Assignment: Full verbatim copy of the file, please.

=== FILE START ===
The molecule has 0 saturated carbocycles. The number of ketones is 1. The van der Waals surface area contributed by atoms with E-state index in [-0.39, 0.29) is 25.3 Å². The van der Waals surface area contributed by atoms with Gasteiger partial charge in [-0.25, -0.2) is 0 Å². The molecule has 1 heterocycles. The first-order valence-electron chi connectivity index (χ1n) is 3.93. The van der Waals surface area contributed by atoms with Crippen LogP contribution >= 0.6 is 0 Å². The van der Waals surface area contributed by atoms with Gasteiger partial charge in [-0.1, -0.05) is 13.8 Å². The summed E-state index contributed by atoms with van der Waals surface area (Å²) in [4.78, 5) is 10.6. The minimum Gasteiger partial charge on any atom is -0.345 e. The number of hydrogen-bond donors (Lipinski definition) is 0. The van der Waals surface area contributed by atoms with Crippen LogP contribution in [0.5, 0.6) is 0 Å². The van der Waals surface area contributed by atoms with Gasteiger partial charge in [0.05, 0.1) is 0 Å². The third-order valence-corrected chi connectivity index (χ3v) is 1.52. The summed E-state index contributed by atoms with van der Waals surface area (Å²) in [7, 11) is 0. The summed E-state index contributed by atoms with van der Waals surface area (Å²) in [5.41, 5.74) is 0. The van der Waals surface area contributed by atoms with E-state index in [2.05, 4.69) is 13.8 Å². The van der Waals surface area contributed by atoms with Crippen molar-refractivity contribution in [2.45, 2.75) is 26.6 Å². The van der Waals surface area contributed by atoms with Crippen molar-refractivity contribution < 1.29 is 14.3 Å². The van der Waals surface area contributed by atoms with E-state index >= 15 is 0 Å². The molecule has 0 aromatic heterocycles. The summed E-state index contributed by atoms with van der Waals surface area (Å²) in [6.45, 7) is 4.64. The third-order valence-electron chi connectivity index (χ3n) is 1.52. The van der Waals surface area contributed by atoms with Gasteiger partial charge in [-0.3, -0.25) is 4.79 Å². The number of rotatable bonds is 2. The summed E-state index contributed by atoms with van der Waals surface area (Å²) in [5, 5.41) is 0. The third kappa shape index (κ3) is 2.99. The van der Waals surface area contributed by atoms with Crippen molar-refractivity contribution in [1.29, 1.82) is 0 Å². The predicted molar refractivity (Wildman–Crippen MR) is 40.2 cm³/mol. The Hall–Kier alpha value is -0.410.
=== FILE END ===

The molecule has 0 saturated carbocycles. The number of ketones is 1. The van der Waals surface area contributed by atoms with E-state index in [-0.39, 0.29) is 25.3 Å². The van der Waals surface area contributed by atoms with Gasteiger partial charge in [-0.25, -0.2) is 0 Å². The molecule has 1 heterocycles. The first-order valence-electron chi connectivity index (χ1n) is 3.93. The van der Waals surface area contributed by atoms with Crippen LogP contribution >= 0.6 is 0 Å². The van der Waals surface area contributed by atoms with Gasteiger partial charge in [-0.1, -0.05) is 13.8 Å². The summed E-state index contributed by atoms with van der Waals surface area (Å²) in [4.78, 5) is 10.6. The minimum Gasteiger partial charge on any atom is -0.345 e. The number of hydrogen-bond donors (Lipinski definition) is 0. The van der Waals surface area contributed by atoms with Crippen LogP contribution in [0.5, 0.6) is 0 Å². The van der Waals surface area contributed by atoms with Gasteiger partial charge in [0.05, 0.1) is 0 Å². The third-order valence-corrected chi connectivity index (χ3v) is 1.52. The summed E-state index contributed by atoms with van der Waals surface area (Å²) in [7, 11) is 0. The summed E-state index contributed by atoms with van der Waals surface area (Å²) in [5.41, 5.74) is 0. The van der Waals surface area contributed by atoms with E-state index in [2.05, 4.69) is 13.8 Å². The van der Waals surface area contributed by atoms with Crippen molar-refractivity contribution in [2.45, 2.75) is 26.6 Å². The van der Waals surface area contributed by atoms with Crippen molar-refractivity contribution < 1.29 is 14.3 Å². The van der Waals surface area contributed by atoms with E-state index >= 15 is 0 Å². The molecule has 0 aromatic heterocycles. The summed E-state index contributed by atoms with van der Waals surface area (Å²) in [6.45, 7) is 4.64. The third-order valence-electron chi connectivity index (χ3n) is 1.52. The van der Waals surface area contributed by atoms with Gasteiger partial charge in [-0.3, -0.25) is 4.79 Å². The number of rotatable bonds is 2. The summed E-state index contributed by atoms with van der Waals surface area (Å²) in [5, 5.41) is 0. The third kappa shape index (κ3) is 2.99. The van der Waals surface area contributed by atoms with Crippen molar-refractivity contribution in [1.29, 1.82) is 0 Å². The predicted molar refractivity (Wildman–Crippen MR) is 40.2 cm³/mol. The Hall–Kier alpha value is -0.410.